Record May: Dry, very warm and sunniest for 82 years

Press Eye Belfast - Northern Ireland 14th March 2017

Daffodils bloom in the early Spring weather as people enjoy the sunshine on the Loughshore area of Jordanstown, Co. Antrim. 

Picture by Jonathan Porter/PressEye.com
Press Eye Belfast - Northern Ireland 14th March 2017 Daffodils bloom in the early Spring weather as people enjoy the sunshine on the Loughshore area of Jordanstown, Co. Antrim. Picture by Jonathan Porter/PressEye.com

Armagh Observatory reports that May 2017 was exceptionally warm, drier than average and much sunnier.

This was the second warmest May on record at Armagh and the sunniest May for 82 years, that is, since May 1935.

Taking March, April and May together, this was also the warmest spring on record at Armagh, that is, since the observatory’s daily temperature records began around 1795.

The mean temperature was 13.2 degrees Celsius, approximately 2.6C warmer than the long-term (1796-2010) average May temperature at Armagh and 2.0C warmer than the most recent (1981-2010) 30-year average.

This was the second warmest May at Armagh since records began, shared with May 2008 and May 1848.

The only warmer May at Armagh is May 1809, which had an average temperature of 13.8C.

The warmest day (highest maximum air temperature) was 25.7C, which occurred on 26th May, and the second warmest was 24.5C on the 25th.

These were the warmest days of the year so far.

The warmest day (26th May 2017) was also the second warmest May day on record at Armagh, the warmest May day at Armagh since 23rd May 1989 (26.2C).

The warmest nights (highest minimum air temperature) occurred on the 16th and 24th, both with a highest minimum air temperature of 14.0C.

These nights are now the third warmest May nights on record at Armagh, that is since daily maximum/minimum temperature records began at Armagh in 1843.

The two warmer May nights at Armagh are the 29th May 1947 (minimum air temperature 15.2C) and 24th May 1953 (14.1C).

The coolest night (lowest minimum air temperature) was the 10th (3.3C).

Among the 13 nights during which the grass temperature fell below zero this month there was one quite sharp ground frost, namely that of 31st May.

This had a minimum grass temperature of -5.7C. There were no air frosts.

With two exceptions, most of May 2017 was very dry.

There were 14 days with no measureable rainfall at all, and total precipitation was just 35.6 mm (1.40 inches) with no trace values.

This is approximately 60% of the long-term (1838-2010) average May rainfall at Armagh, and the driest May at Armagh for nine years, that is, since May 2008.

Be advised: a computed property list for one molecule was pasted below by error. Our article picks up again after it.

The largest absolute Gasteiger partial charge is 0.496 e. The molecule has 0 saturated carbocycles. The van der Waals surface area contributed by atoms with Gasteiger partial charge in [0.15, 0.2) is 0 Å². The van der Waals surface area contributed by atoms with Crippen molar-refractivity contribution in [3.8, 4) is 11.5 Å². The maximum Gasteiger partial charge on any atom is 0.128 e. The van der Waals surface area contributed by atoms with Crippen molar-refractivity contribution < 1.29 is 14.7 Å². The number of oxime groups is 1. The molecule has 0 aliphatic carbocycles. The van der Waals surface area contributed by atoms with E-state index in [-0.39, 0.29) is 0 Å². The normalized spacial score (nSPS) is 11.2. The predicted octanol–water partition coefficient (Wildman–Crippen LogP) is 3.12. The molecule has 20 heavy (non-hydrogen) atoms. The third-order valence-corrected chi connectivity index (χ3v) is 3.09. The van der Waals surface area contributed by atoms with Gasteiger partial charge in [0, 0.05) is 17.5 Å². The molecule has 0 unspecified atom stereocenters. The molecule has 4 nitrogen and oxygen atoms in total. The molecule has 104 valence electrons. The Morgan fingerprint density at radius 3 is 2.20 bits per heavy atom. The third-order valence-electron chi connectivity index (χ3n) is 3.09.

The wettest day was the 27th, with 8.3 mm precipitation (0.33 inches), followed by the 14th with 6.8 mm.

Ice pellets, followed by small hail, were noted by the observer on the 18th.

May 2017 was also exceptionally sunny, with a total of 250.2 hours of strong sunshine.

This is approximately 32% more than the long-term (1881-2010) average number of hours of strong May sunshine at Armagh, and 44% more than the most recent (1981-2010) 30-year May average.

The five sunniest days were the 26th (14.6 hours), 7th (14.5 hours), 8th (14.4 hours) and the 4th and 25th (with 14.0 hours).

This was the sunniest May at Armagh for 82 years, that is, since May 1935 (251.6 hours), and the third sunniest since sunshine records began at Armagh in April 1880.

The sunniest May on record at Armagh is May 1901, which had 254.1 hours of strong sunshine.

Taking the meteorological spring months March, April and May together, spring 2017 was drier than average, very warm and with about average sunshine.

The mean spring temperature was 10.2C.

This is approximately 2.1 Cwarmer than the long-term (1796-2010) spring temperature at Armagh and 1.4C warmer than the most recent (1981-2010) 30 year average.

Spring 2017 was the warmest spring on record at Armagh, that is, since daily temperature records began at Armagh in December 1794.

The three warmest springs at Armagh are now 2017 (10.2C), and 2011 and 1945 (both 10.0C).

Total spring precipitation was 116.0 mm, including 14 trace values.

This is approximately 64% of the most recent (1981-2010) 30-year average spring precipitation at Armagh, and was the driest spring at Armagh for five years, that is, since spring 2012.

Taking the consecutive seasons autumn, winter and spring together, this has been the driest such nine month period for 83 years, that is, since autumn 1933 through spring 1934, and the fifth driest such period since rainfall srecords began in Armagh in 1838.

Total spring sunshine was 462.5 hours, which is nearly 12% more than the most recent (1981-2010) 30-year average spring sunshine at Armagh.

These data refer to observations at Armagh Observatory, which has been

recording the weather at Armagh since 1795.